Hunt says it’s important for students to be given the chance to find their cultural identity and talk about these issues in an education setting. Even more so that administration and adults are supportive of students doing so.

“It says a lot to our children to be here today. There’s a lot of teachings in motion here. All of the schools and education programs that came forward to be here is really fantastic. As Anishinaabe people we don’t just walk in one world, and we want to come together today and show everyone what a beautiful red road we live as Anishinaabe people,” said Hunt.

Following the march, high school students from Remer, Deer River, Bagley, Trek North and Bemidji were given the chance to speak in front of attendees and share why they chose to walk. Xavier, a senior from Bemidji High School who is a member of the schools “Seventh Generation” group took the stand to represent his classmates.

“We chose to walk today to bring pride to our ancestors. I myself, come from Seminole-Lenape and Dakota people. We want to show those like my little brothers and my younger classmates that it’s okay to feel pride for your indigenous ancestors. It’s okay to feel empathy for those down south and for those who are cold and hungry.”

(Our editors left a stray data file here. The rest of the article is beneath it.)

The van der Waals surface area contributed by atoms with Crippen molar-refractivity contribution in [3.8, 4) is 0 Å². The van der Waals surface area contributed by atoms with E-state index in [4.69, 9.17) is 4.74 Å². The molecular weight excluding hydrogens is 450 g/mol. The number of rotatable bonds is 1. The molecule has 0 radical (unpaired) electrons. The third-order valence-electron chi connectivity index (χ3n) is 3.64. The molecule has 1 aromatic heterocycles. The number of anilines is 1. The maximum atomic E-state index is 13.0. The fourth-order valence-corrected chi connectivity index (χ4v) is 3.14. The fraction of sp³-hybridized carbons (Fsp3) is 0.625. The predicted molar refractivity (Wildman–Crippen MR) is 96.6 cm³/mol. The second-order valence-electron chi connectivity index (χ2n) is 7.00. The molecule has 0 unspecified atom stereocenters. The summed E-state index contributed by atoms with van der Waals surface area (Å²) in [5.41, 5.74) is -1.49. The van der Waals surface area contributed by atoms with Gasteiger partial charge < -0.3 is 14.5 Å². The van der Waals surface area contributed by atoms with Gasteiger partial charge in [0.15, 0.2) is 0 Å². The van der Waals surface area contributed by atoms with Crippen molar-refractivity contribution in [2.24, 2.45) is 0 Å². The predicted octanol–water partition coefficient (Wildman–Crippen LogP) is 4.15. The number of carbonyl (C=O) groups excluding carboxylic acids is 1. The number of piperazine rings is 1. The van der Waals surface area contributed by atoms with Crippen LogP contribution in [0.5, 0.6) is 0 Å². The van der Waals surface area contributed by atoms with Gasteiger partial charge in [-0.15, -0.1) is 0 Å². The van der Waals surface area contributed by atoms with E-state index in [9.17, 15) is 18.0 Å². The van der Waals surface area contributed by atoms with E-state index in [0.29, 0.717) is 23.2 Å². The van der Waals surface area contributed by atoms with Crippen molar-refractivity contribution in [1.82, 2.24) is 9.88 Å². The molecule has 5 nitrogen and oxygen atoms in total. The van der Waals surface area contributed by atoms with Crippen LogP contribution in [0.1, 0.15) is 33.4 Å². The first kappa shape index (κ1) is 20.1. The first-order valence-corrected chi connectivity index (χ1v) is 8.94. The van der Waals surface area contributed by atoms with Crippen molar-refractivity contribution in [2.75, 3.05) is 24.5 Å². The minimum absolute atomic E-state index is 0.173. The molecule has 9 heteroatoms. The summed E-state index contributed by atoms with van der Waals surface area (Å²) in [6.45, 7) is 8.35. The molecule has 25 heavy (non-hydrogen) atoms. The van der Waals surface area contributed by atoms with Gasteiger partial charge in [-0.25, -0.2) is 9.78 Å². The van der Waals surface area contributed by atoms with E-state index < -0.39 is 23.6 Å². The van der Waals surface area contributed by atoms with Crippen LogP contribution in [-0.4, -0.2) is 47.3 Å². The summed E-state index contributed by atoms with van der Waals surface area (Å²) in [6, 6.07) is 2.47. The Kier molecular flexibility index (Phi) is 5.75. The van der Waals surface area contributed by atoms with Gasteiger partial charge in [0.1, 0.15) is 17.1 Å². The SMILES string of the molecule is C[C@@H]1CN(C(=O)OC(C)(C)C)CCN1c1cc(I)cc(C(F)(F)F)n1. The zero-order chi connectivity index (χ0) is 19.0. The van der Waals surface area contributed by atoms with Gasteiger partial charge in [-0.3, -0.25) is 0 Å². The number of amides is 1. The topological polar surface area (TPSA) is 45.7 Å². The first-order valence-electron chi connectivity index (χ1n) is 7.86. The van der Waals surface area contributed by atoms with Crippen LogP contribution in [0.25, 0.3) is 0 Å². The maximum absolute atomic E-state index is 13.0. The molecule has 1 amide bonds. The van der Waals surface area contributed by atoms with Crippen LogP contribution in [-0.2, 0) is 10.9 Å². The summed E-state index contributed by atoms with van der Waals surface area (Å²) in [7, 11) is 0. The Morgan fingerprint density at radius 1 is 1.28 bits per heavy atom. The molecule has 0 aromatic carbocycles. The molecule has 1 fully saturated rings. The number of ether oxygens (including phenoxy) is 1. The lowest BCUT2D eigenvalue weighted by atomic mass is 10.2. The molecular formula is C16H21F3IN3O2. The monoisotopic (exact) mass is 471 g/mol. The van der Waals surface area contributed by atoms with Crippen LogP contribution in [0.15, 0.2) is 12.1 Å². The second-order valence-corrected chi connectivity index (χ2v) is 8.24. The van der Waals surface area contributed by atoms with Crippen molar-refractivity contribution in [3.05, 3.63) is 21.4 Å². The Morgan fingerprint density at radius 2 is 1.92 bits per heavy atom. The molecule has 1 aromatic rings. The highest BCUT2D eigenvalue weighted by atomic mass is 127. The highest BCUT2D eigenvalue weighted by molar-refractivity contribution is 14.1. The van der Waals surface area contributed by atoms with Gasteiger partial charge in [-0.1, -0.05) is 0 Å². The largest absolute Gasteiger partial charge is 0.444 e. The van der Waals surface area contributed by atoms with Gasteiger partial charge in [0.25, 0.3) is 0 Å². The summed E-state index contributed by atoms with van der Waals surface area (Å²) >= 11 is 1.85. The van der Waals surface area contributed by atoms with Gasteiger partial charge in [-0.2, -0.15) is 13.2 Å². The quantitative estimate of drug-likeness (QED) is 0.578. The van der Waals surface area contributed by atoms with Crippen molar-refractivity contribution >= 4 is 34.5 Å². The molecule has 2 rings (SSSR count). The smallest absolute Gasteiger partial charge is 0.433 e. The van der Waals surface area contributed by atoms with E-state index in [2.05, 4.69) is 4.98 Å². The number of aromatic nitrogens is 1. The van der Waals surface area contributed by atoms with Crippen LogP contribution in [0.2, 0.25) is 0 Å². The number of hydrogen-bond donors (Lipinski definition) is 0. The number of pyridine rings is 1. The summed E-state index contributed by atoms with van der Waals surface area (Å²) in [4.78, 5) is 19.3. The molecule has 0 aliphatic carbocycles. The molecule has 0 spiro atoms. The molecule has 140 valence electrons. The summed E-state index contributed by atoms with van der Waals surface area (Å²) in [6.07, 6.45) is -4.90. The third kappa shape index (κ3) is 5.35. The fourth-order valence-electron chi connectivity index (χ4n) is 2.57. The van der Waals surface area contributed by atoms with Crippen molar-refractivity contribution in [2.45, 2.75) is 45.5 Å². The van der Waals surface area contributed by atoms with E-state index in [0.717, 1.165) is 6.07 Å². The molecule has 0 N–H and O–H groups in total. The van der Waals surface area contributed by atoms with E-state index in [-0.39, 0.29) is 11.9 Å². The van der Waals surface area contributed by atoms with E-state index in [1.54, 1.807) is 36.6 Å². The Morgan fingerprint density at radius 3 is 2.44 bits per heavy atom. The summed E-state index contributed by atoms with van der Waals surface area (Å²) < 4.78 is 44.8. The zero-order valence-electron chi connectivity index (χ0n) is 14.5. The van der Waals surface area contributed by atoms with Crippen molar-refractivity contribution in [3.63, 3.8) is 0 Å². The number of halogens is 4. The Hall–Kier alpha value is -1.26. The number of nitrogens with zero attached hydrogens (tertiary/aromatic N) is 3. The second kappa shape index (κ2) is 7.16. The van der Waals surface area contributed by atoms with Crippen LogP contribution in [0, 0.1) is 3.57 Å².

Many of the students who attended the march were accompanied by staff from their respective schools and all were given the opportunity to ask Native professors from the university questions directly about their programs while enjoying a meal provided by the American Indian Resource Center.

Bemidji State University AIRC Director Bill Blackwell says there was no hesitation about the AIRC’s involvement and that giving the students a platform to speak on issues in Indian Country is always a goal for the center.

“The AIRC gets asked to do a lot of different events and this was one we felt fit into our mission really well. Anything we can do to bring in potential students and community members is a good thing. We want even our current students to understand that when there are issues on the national scene as far as Indian Country is concerned—BSU and the AIRC will be reactive to it”

Blackwell says giving the students the chance to speak in front of their community is one of the ways the AIRC aims to meet goals regarding Native American student needs.

“One of the things we try hard to focus on is the recruitment and retention of Native American students. Recruitment events at the AIRC aren’t just having students on campus to take a tour and have them see the facilities. It’s about days like today, where it’s an event that’s close and personal to them. It’s days like our quiz bowl—where we invite students to campus to compete in cultural and language questions. It’s very meaningful to us. We want to be known as a school that’s a destination college for American Indian students, and you don’t get to that point without having events like today, where students are allowed to express themselves and are given a platform to talk about things in Indian Country.

To learn more about the Indigenous Peoples’ Movement Day March, you can visit